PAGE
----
Canadian juniors capture 4th straight gold
Forward Matt Halischuk scored at 3:36 of overtime to lift Canada to a 3-2 win over Sweden in the gold-medal game at the world junior hockey championship on Saturday.
Brad Marchand and Claude Giroux added first-period goals in Pardubice, Czech Republic, to help the Canadians win their fourth consecutive gold and 14th overall.
"Our kids just grabbed the rope and said 'You know what? We'll find a way to get this thing done,'" Canadian coach Craig Hartsburg said.
On the winning goal, Halischuk jammed a loose puck in the crease by Sweden goalie Jhonas Enroth after Canadian forward Shawn Matthias drove to the net from the corner.
"Shawn Matthias did a great job of taking the puck to the net," said Halischuk, who plays for the Ontario Hockey League's Kitchener Rangers. "I just tried to go to the net and it was just sitting there so I whacked it home and saw the ref pointing, so it was pretty special."
Jonathan Carlsson and Tomas Larsson, the latter with 38 seconds left in regulation, scored for the Swedes, who posted a come-from-behind 4-3 victory over the Canadians in the preliminary round.
With Canada smelling victory Saturday and Enroth on the bench for an extra attacker in the dying seconds of the third period, Larsson gave the Swedes some life.
His initial rebound attempt was stopped by defenceman Drew Doughty on the goal line, but he made no mistake on his second shot as Canadian netminder Steve Mason was caught out of position.
"The Swedes turned their game up a notch and it was real hard for us to stay with them speed-wise," Hartsburg said.
Mason, coming off a 33-save performance in Friday's semifinal win over the United States, was named the most valuable player and top goalie of this year's tournament and also voted by the media to the all-star team.
The biggest of his 26 stops came in OT when he denied Swedish forward Tony Lagerstrom, who stood alone in front of the Canadian net.
The only negative for Canada was the loss of forward Stefan Legein to a separated right shoulder in the first period. He played one shift and didn't return.
Trailing 2-0, Sweden got on the board at 5:13 of the third period on a Carlsson power-play goal. Johan Alcen set up the goal, skating behind Canada's net and slipping a back-hander to an open Carlsson, who beat Mason to the short side.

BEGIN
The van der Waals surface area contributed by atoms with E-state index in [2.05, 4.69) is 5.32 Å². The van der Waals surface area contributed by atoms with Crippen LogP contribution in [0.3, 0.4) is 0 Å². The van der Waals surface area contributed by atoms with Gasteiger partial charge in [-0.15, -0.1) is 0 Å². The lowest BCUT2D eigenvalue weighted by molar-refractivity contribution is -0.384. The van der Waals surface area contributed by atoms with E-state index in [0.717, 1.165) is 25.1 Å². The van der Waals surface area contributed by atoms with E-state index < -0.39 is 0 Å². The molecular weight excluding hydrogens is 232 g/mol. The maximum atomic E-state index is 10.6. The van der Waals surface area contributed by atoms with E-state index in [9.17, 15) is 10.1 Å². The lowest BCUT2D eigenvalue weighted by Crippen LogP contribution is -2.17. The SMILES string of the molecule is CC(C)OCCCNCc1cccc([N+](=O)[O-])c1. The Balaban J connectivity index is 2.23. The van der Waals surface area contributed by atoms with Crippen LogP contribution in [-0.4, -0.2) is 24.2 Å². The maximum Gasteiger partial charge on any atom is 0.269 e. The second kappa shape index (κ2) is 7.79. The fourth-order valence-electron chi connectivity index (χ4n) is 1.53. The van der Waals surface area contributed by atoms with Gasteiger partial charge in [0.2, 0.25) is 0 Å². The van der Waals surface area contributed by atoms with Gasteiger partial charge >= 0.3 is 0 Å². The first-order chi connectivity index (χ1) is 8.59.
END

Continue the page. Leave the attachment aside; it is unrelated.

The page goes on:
Marchand beat Enroth 87 seconds after the opening faceoff for his third goal in as many games against Sweden over the last two years. He was on the spot when a shot from the faceoff circle by Giroux bounced above Enroth's head.
The puck appeared to either go off a part of Marchand's anatomy or a Swedish defender, but it rolled off Enroth and over the goal line.
Later in the frame, Marchand notched his sixth point in the last six games when he set up Giroux.
For the Swedes, who entered the game with a 5-0-0 record, it was their first medal at the world juniors in 12 years. They hadn't medalled since losing to Canada in the final at the 1996 tournament in Boston, but are 0-5 all-time against the Canadians in the medal round.
Sweden's lone title in this tournament came in 1981 in Germany.
Canada's road to the final required a 4-2 quarter-final win over Finland before beating the U.S. 4-1 in a semifinal.
It felt like a home game for the Canadian players, who enjoyed vocal support from about 2,000 fans among the announced crowd of 7,480 — by far the loudest contingent at Pardubice Arena.
Ten Canadian players, including Kyle Turris, Steve Stamkos and John Tavares, are eligible for next year's tourney in Ottawa.
Canada will also host in 2010 and 2012 and the U.S. gets it in 2011.
Earlier Saturday, Russia defeated the Americans 4-2 in the bronze-medal game. Nikita Filatov and Alexei Cherepanov led the attack with three points each.
Tournament all-star team:
- Steve Mason, Canada — goaltender.
- Drew Doughty, Canada — defenceman.
- Victor Hedman, Sweden — defenceman.
- Patrik Berglund, Sweden — forward.
- Viktor Tikhonov, Russia — forward.
- James vanRiemsdyk, United States — forward.